Reconstitution of the SEC as the lead agency to advance CG reform in the private enterprise sector
Ohen we consider that the old company code operated under the universally accepted principle of “maximizing shareholder value”, it was not surprising that the Security and Exchange Commission (SEC) set out to pursue corporate governance reforms. companies (CG) according to the principle of “non-penalty”. approach” in the original CG Code, since it introduced what was then the minority school of thought, “stakeholder theory”, and invoked the “State policy to actively promote corporate governance reforms”. aiming to increase investor confidence, develop the capital market and help achieve sustained high growth for the business sector and the economy. The CG reforms under the old Companies Code were really an experiment in adding stakeholder theory to the well-established doctrine of maximizing shareholder value statutorily enshrined in the old Companies Code.
The Revised Companies Code adopted many of the CG reforms undertaken by the SEC through its various CG codes and publications, and established the SEC as the lead agency for advancing the reform movement in the private corporate sector. , in particular for public companies and other companies. whose companies are vested with public interests.
Like its counterpart in the public enterprise sector, namely the GOCC Governance Commission (GCG), the SEC, under the Revised Companies Code, was reconstituted as “the principal regulatory, control and oversight, empowered to formulate, implement and coordinate policies aimed at ensuring good corporate governance for the private business sector”, through the following sections:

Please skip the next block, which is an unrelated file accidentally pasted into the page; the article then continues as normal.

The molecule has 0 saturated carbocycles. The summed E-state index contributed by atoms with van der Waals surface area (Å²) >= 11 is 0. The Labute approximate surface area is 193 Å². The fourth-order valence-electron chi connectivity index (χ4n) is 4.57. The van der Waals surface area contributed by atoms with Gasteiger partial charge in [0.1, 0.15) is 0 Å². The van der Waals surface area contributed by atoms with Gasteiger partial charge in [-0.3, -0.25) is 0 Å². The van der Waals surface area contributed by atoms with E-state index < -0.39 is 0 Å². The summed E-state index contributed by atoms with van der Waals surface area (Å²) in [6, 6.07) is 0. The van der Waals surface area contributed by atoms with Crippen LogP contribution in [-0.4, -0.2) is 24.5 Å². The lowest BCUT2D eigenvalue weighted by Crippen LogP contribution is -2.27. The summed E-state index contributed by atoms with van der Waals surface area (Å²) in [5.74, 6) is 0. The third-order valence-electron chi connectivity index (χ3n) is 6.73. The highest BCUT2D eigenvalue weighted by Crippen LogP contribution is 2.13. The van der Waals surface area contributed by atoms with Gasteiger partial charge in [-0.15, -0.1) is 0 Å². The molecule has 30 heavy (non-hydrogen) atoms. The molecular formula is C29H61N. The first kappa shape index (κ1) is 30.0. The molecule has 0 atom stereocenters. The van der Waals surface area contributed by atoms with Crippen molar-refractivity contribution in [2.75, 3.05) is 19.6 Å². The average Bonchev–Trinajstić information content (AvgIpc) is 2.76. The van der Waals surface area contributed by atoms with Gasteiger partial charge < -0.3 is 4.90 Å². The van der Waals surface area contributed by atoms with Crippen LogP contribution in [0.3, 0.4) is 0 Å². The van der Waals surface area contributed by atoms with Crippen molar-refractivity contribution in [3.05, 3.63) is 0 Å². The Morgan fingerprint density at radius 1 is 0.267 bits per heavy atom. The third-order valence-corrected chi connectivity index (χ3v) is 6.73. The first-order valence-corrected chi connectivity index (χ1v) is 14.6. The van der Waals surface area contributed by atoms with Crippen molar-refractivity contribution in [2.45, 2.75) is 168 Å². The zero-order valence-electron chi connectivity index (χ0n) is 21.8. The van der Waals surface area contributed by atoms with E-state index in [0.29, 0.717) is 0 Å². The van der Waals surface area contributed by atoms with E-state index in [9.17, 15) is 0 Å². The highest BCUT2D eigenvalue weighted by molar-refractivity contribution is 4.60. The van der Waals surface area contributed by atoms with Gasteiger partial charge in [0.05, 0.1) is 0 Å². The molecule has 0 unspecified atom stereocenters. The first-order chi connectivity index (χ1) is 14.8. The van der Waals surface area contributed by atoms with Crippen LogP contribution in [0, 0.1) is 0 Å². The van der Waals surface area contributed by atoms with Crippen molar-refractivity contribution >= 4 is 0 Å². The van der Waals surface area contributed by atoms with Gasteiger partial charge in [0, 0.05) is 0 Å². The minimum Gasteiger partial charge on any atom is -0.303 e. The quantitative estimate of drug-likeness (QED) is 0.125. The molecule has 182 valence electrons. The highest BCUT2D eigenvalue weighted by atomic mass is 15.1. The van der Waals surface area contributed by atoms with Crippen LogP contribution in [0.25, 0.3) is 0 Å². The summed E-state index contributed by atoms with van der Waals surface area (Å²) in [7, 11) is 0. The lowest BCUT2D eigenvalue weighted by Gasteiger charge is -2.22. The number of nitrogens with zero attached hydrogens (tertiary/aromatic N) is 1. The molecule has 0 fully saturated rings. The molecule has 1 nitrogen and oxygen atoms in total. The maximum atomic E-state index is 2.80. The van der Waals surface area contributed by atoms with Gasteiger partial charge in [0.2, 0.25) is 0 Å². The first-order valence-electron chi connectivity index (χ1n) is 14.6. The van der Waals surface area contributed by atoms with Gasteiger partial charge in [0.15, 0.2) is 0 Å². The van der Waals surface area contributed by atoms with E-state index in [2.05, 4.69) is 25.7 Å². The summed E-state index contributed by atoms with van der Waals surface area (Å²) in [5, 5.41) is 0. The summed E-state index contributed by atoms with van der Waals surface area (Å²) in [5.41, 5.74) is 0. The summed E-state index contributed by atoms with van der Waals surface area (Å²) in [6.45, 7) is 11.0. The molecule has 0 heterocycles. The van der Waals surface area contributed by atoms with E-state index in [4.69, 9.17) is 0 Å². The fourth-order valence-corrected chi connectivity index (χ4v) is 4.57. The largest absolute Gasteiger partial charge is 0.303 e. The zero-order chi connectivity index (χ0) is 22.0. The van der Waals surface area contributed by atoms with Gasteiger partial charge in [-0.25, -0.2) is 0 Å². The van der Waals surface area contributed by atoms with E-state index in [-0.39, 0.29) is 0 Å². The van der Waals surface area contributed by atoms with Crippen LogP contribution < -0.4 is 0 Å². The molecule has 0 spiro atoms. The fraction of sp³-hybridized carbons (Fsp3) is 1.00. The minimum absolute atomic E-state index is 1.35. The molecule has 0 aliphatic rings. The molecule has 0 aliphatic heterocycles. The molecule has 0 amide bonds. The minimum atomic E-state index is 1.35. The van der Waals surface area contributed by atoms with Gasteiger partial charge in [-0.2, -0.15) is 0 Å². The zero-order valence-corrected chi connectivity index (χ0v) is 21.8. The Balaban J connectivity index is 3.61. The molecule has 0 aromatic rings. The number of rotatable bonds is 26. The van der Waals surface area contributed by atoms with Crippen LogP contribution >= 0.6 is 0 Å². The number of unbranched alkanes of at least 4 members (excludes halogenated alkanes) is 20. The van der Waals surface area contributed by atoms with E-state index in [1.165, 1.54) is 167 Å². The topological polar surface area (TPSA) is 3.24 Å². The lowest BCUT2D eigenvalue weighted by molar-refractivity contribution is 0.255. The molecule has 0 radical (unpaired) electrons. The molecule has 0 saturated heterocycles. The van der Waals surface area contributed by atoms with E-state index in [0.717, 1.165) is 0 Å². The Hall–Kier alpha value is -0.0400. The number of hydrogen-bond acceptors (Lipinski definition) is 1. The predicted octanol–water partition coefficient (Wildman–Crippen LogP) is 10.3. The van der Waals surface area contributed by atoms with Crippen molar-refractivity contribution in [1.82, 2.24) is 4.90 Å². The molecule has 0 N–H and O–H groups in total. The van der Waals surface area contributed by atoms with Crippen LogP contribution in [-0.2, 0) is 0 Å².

(a) SECTION 22: Grants the SEC the power to:
(i) Classify companies as invested in the public interest, after considering relevant factors that are relevant to the objective and purpose of requiring the election of an independent director, such as the scope of the minority interest, type of financial products or securities issued or offered to investors, public interests involved in the nature of business operations and other similar factors; and,
(ii) Issue rules and regulations governing qualification, disqualifications, voting requirements, term limits and term limits, maximum number of board members of independent directors and other requirements that the SEC will prescribe “to reinforce their independence and align with international best practices”. ”;
(b) SECTION 26: Expressly acknowledges the authority of the SEC to provide additional qualifications or other disqualifications for directors, trustees andFicers under the aegis that the SEC is the “primary regulatory agency” in the promotion of good GC or as a sanction in its administrative procedures;